I don't mean to suggest that I was disappointed not to have seen first-hand my little slice of world history, only underwhelmed at the reaction I did see in the city where I'd expected to find it. That's the surprise, though, when you're in it; that's another of the things I'm discovering while living elsewhere.  When you're growing up, watching the world turn on the television, it's inconceivable that people out there, living their lives where the teevee cameras were, could possibly have any other concerns or cares than those than have you, the noble and enlightened television viewer.  What else could someone be interested in!  It's on television!  When you grow up and move out into the world and maybe into one of the world's great cities, where these things tend to happen, you learn one day---or perhaps one day realize that you never learned it---that living through major events without noticing exactly them going on is the most ordinary damn thing in the world, that it happens to you a thousand times before you get change for the paper and a coffee at the newstand outside the stairs to the subway. I was in New York on September 11th and watched everything happen---except a neverending plume of smoke from somewhere to the south---on cable t.v. I worked for the Obama campaign by trying to counteract any potential voter-suppression schemes by the other party in a state where no voter-suppression ever happened and which the candidate anyway eventually won by double digits. History happens, and it even happens next to you, but you've got to be joking if you thought you were entitled to advance notice with date and time; unless it's far closer than you'd ever wish, you learn about history the same way as everyone else does, in the headlines the day after.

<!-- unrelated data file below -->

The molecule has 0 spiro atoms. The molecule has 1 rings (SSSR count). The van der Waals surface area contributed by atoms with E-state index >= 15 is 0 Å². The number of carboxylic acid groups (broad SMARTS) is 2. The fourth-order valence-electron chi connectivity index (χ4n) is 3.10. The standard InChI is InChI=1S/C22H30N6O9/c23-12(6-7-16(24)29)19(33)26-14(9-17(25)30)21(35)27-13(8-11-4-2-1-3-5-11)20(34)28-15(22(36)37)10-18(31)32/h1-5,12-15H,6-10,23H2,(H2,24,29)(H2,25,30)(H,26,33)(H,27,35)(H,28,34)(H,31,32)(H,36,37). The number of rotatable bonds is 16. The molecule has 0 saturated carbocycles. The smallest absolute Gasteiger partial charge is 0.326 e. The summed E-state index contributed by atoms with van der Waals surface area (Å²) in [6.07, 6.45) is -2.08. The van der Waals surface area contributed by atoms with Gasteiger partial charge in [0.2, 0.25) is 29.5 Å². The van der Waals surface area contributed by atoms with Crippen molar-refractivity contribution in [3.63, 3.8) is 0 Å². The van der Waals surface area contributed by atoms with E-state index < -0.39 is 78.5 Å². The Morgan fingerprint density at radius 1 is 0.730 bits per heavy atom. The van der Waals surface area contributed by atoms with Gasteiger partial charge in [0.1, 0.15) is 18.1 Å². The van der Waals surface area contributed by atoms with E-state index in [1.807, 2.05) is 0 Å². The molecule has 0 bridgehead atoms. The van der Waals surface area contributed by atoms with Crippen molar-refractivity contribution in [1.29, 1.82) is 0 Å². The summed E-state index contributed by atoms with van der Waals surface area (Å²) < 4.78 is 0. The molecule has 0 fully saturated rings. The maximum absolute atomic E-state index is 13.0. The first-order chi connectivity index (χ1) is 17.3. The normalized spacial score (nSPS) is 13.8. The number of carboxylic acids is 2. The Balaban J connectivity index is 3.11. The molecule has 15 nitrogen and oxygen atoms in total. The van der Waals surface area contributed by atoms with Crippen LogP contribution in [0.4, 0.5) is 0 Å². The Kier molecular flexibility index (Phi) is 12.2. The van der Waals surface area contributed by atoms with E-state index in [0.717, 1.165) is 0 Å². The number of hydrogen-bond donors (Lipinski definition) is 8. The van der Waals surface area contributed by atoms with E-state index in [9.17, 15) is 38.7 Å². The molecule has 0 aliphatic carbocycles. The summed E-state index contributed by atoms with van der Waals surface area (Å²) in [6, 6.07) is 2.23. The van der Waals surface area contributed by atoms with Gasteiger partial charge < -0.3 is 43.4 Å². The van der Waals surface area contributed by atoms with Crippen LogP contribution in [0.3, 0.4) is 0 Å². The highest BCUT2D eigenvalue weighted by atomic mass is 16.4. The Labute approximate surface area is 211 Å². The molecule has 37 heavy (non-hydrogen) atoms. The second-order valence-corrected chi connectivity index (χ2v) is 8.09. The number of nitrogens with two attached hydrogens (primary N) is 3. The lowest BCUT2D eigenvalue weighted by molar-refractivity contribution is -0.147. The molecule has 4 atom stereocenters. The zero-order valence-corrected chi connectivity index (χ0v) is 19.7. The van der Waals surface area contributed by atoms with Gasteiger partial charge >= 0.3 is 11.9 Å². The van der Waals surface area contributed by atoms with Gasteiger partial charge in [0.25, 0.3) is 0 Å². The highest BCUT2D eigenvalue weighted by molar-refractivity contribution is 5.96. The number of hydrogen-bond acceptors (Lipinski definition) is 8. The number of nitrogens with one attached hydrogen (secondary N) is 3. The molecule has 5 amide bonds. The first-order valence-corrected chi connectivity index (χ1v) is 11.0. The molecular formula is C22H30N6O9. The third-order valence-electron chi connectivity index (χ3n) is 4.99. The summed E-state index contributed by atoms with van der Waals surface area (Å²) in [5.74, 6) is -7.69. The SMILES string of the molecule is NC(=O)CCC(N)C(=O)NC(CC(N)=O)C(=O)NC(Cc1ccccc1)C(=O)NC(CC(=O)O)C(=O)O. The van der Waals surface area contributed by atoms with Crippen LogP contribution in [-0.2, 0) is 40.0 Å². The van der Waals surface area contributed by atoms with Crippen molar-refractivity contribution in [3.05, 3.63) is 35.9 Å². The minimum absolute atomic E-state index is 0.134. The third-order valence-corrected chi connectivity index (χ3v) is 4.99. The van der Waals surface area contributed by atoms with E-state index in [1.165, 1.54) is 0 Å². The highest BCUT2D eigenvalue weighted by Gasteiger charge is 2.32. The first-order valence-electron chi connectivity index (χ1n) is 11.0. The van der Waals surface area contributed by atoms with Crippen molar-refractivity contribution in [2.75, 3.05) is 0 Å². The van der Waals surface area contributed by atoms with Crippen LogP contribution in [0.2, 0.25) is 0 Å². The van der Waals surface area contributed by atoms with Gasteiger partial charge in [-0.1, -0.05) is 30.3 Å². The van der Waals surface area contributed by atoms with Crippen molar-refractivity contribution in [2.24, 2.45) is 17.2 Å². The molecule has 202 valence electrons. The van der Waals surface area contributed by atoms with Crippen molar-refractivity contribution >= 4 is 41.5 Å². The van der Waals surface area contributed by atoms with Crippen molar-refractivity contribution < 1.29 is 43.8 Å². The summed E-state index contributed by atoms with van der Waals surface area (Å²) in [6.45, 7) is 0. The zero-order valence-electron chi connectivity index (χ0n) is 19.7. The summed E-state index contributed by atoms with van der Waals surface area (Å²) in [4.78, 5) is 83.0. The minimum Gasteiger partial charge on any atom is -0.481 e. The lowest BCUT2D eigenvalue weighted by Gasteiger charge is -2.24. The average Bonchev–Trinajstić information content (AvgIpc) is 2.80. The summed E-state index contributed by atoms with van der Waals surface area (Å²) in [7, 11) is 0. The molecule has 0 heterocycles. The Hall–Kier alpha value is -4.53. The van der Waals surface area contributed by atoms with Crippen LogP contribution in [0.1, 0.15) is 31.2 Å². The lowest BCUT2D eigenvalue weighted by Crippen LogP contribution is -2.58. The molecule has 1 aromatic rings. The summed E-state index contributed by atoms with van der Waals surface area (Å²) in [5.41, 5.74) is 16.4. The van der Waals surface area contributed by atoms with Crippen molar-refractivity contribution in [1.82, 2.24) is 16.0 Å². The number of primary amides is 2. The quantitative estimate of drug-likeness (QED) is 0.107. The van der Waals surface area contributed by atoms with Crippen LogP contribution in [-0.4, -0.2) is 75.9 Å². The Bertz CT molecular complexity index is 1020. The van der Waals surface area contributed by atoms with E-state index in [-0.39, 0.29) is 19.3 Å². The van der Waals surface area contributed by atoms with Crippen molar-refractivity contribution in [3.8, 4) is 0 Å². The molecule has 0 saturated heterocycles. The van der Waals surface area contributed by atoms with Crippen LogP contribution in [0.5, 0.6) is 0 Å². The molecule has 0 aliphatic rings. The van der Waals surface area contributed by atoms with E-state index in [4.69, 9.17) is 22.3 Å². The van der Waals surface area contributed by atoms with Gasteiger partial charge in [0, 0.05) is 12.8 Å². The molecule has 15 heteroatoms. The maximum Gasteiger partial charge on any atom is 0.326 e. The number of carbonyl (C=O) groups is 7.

[Update from the post-date: My currents, to resurrect an old habit. This post being written quite after-the-fact, these come with the same asterisk as my recollection of history, that they're as best as I can tell:

reading: Koestler's Darkness at Noon, at long last. Recommended by a cherished reader of the blog who, and I'm just going to say it, seems more in love with things German than he does about anything about his own country, other than a perplexing, lingering [ed.note: two consecutive participles? sorry] allegiance to our horrifying sellout failure of a president, and who even insists that it's only the Berliners who know a damn thing about techno. It was invented, developed, and perfected, as was pretty much all western music, by urban African Americans, although it took members of my own race to over-commercialize it and drain it of its soul. Namely black deejays in Detroit and Chicago. All I'm sayin'.

listening: deadmau5, "Faxing Berlin." Topical and booty-shaking. And to think, a North American recorded it. You hear me? I'm talking to you, nameless cherished reader!!!

obsessed with: how many got-damn blog posts I have to write now. Wow, I have let this thing go, huh?]


  1. thanks for the shout-out. berliners do techno better.

    meanwhile, another bit of history that everyone but germans fail to grasp is that german "unification" was actually a conquest. anyone in the East before the wall fell could tell you what the feeling was like. they were beaten and conquered, unequivocally. so for all the talk of 'unification,' what you really have is two politically and socioeconomically dissimilar halves that resent one another much of the time. talk of 'unification' obscures that reality, but it's pretty palpable on the ground there.

  2. Re: the president, here's a little slice of bertolt brecht:

    With whom would the just man not conspire
    In the interests of justice?
    What medicine would taste too bad
    To a dying man?
    What vile act would you not commit,
    In order to extirpate vile acts?
    If you could at last change the world,
    Would you step up and do it?
    Who are you?
    Wade in filth.
    Embrace the butcher, but
    Change this world: She cries out for it!
    Continue this tale!
    We will not listen to you much longer
    as the judge, but rather as
    the apprentice.